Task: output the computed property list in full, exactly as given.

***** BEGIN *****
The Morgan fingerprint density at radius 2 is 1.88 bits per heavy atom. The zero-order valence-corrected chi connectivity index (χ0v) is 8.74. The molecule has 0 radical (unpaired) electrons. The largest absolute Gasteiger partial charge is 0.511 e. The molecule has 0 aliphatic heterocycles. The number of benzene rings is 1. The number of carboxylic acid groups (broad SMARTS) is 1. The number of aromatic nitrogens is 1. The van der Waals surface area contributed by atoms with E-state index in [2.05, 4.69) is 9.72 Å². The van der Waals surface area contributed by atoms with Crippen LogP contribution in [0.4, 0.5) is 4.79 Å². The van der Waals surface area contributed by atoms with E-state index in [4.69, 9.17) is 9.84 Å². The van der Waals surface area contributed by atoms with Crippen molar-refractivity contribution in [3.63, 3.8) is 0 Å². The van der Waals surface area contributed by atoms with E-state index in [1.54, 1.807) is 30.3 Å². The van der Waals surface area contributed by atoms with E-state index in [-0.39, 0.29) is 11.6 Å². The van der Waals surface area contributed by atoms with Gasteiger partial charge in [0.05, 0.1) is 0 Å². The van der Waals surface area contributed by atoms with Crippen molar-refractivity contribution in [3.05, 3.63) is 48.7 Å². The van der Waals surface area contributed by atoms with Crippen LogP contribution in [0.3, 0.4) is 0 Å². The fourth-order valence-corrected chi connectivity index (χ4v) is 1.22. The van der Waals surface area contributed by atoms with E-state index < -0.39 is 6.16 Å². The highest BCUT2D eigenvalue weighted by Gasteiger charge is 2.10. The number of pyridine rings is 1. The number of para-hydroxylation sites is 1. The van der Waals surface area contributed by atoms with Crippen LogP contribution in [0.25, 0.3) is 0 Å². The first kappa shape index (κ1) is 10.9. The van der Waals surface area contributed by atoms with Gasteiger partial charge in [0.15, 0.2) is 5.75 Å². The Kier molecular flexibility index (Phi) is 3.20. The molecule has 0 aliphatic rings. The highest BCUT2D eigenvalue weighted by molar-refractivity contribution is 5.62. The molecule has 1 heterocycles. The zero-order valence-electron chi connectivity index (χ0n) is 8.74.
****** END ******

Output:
The Morgan fingerprint density at radius 2 is 1.88 bits per heavy atom. The zero-order valence-corrected chi connectivity index (χ0v) is 8.74. The molecule has 0 radical (unpaired) electrons. The largest absolute Gasteiger partial charge is 0.511 e. The molecule has 0 aliphatic heterocycles. The number of benzene rings is 1. The number of carboxylic acid groups (broad SMARTS) is 1. The number of aromatic nitrogens is 1. The van der Waals surface area contributed by atoms with E-state index in [2.05, 4.69) is 9.72 Å². The van der Waals surface area contributed by atoms with Crippen LogP contribution in [0.4, 0.5) is 4.79 Å². The van der Waals surface area contributed by atoms with E-state index in [4.69, 9.17) is 9.84 Å². The van der Waals surface area contributed by atoms with Crippen molar-refractivity contribution in [3.63, 3.8) is 0 Å². The van der Waals surface area contributed by atoms with E-state index in [1.54, 1.807) is 30.3 Å². The van der Waals surface area contributed by atoms with E-state index in [-0.39, 0.29) is 11.6 Å². The van der Waals surface area contributed by atoms with Gasteiger partial charge in [0.05, 0.1) is 0 Å². The van der Waals surface area contributed by atoms with Crippen molar-refractivity contribution in [3.05, 3.63) is 48.7 Å². The van der Waals surface area contributed by atoms with Crippen LogP contribution in [0.3, 0.4) is 0 Å². The fourth-order valence-corrected chi connectivity index (χ4v) is 1.22. The van der Waals surface area contributed by atoms with E-state index < -0.39 is 6.16 Å². The highest BCUT2D eigenvalue weighted by Gasteiger charge is 2.10. The number of pyridine rings is 1. The number of para-hydroxylation sites is 1. The van der Waals surface area contributed by atoms with Crippen LogP contribution in [0.25, 0.3) is 0 Å². The first kappa shape index (κ1) is 10.9. The van der Waals surface area contributed by atoms with Gasteiger partial charge in [0.15, 0.2) is 5.75 Å². The Kier molecular flexibility index (Phi) is 3.20. The molecule has 0 aliphatic rings. The highest BCUT2D eigenvalue weighted by molar-refractivity contribution is 5.62. The molecule has 1 heterocycles. The zero-order valence-electron chi connectivity index (χ0n) is 8.74.